Title: “Fall of the Blue Beetle!”
Original Air Date: January 23, 2009
In my review of the first episode I expressed a desire to have the Ted Kord incarnation of the Blue Beetle in this series rather than Jaime Reyes, and in this episode my request was granted in the form of extensive flashback sequences. One of the key differences between DC and Marvel comics is the presence of many legacy characters with the hero’s mantle being passed down through generations, and this episode is a nice foray into that concepts for viewers who may be unfamiliar with that tradition.
The teaser for this episode takes place 2 years before the primary continuity of the series, and shows Ted Kord’s Blue Beetle battling along side the Dark Knight while infiltrating a ubiquitous villain’s lair staffed with many anonymous henchmen. We get to see Bats and Kord discuss the relative values of fighting crime with technology versus good old fashioned fisticuffs, with the duo reaching the conclusion that though technology is more efficient, ultimately fisticuffs are more fun.
The story proper begins with Jaime Reyes retelling the Green Lantern’s origin story to his ever present friend Paco, which ultimately devolves into a debate about whether heroes are chosen or simply the beneficiaries of good luck and Random coincidence. This leads Reyes (in his Blue Beetle persona) to seek the sage opinion of Batman. Reyes drops in on Bats while he is battling DC’s version of Magneto, Doctor Polaris. Batman doesn’t appear to appreciate the distraction, and after defeating Polaris he reveals to Jaime that he knew one of the previous incarnations of the Blue Beetle and preferred his company to that of Reyes. This leads Reyes into deeper existential crisis that results in his discovery that the previous Blue Beetle was the famous industrialist Ted Kord. While exploring Kord Industries headquarters Beetle 3 decides to travel to Kord’s last known location. When he arrives he is met by an older man who introduces himself as Ted Kord and has a plan to transform the world into a utopia free from suffering, but he needs the assistance of Jaime to bring the plan to fruition. Meanwhile we are treated to more flashback scenes of Batman and Kord battling a mysterious villain who is a robotic genius attempted to adapt the scarab that typically grants the power of the Blue Beetle to its wearer (but for some reason will not allow Kord to access it’s power). Back in the present Reyes discovers that “Ted Kord” wants to use an army of weaponized robots to bring about his “utopia” and Jaime calls on Batman for help. Batman arrives to help Jaime and reveals that the person on this island is actually Jarvis Kord, Ted’s nefarious brother, and that Ted died stopping a similar plot by Jarvis 2 years prior. Batman and Blue Beetle 3 work together to thwart Jarvis, as Batman reveals the moral of the story: It’s not important why you were chosen, but rather what you chose to do.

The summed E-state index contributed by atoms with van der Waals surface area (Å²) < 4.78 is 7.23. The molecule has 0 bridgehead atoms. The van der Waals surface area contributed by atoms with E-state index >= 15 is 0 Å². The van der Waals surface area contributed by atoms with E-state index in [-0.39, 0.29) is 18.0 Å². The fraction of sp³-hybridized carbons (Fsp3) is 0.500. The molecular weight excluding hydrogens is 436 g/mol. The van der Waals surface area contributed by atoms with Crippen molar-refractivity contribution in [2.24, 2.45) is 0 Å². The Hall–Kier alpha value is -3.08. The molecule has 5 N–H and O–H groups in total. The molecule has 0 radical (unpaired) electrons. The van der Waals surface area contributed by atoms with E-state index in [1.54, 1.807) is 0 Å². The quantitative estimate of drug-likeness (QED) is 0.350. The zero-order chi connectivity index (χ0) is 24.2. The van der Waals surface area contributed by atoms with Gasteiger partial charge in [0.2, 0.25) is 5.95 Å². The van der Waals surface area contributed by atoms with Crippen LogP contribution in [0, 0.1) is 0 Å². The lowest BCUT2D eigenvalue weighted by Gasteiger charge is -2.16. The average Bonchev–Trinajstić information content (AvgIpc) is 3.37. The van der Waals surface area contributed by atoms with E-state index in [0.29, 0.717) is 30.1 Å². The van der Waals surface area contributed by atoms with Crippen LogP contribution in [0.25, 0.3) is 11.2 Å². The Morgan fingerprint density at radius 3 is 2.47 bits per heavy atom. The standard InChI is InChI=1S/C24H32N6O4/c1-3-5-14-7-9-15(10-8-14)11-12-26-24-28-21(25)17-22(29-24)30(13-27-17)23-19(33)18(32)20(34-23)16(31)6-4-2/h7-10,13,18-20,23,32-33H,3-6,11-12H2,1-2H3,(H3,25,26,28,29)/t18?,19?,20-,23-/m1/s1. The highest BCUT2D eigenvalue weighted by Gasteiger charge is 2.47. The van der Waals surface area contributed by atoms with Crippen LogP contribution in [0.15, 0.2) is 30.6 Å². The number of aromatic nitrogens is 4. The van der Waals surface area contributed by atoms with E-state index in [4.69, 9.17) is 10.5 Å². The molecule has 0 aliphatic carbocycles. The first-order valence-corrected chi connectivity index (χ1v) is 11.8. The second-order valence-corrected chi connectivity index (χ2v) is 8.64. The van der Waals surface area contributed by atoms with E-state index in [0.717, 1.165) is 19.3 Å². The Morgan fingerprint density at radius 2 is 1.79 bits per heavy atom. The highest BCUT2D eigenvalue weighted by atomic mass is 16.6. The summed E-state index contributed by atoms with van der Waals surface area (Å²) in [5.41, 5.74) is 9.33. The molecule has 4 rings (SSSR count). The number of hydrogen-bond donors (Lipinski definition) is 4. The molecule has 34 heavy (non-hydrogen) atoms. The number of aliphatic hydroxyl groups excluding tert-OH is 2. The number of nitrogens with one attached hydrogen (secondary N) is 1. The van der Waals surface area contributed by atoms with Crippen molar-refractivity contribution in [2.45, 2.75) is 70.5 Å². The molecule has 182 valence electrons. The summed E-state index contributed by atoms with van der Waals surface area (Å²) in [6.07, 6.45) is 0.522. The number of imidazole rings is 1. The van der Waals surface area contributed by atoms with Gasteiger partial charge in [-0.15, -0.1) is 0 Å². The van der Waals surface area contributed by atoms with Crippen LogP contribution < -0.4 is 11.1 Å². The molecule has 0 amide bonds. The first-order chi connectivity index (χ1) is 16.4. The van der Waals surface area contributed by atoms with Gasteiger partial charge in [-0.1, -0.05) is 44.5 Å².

Ted Kord’s Blue Beetle (the inspiration for Nite-Owl in Alan Moore’s Watchmen) has always been my favorite incarnation of the character, a sentiment that has been shared by a great many comic readers, and as a result many people failed to embrace the Reyes version of the character. I think this episode tries to tackle that issue head on by having Reyes struggle with the Blue Beetle legacy much the same way that his creators had to struggle with gaining acceptance for the character in the comics. Ultimately, the story tells us that regardless of the cicumstances the lead to the passing of the torch, we need to let go of past experience and preconceived expectations and embrace the choices that are being made with the current Blue Beetle. Unlike the characters in the comics, however, the writers and publishers do have the ability to alter the time line and return our favorites to us if the demands are there, and in this episode they did succumb and give us a fun adventure with Ted Kord while continuing to force Reyes into a more accepted role in the Universe. Overall, I was excited to see Kord again, but I feel like a lot of the development of Reyes from the first episode was undone or ignored in order to set up the conflict for this adventure, and thus I think this episode was middle of the road quality at best.
Featured Characters: Blue Beetle 2 (Ditko, 1966), Blue Beetle 3 (Giffen, Rogers and Hamner, 2006), Doctor Polaris (Broome and G. Kane, 1963)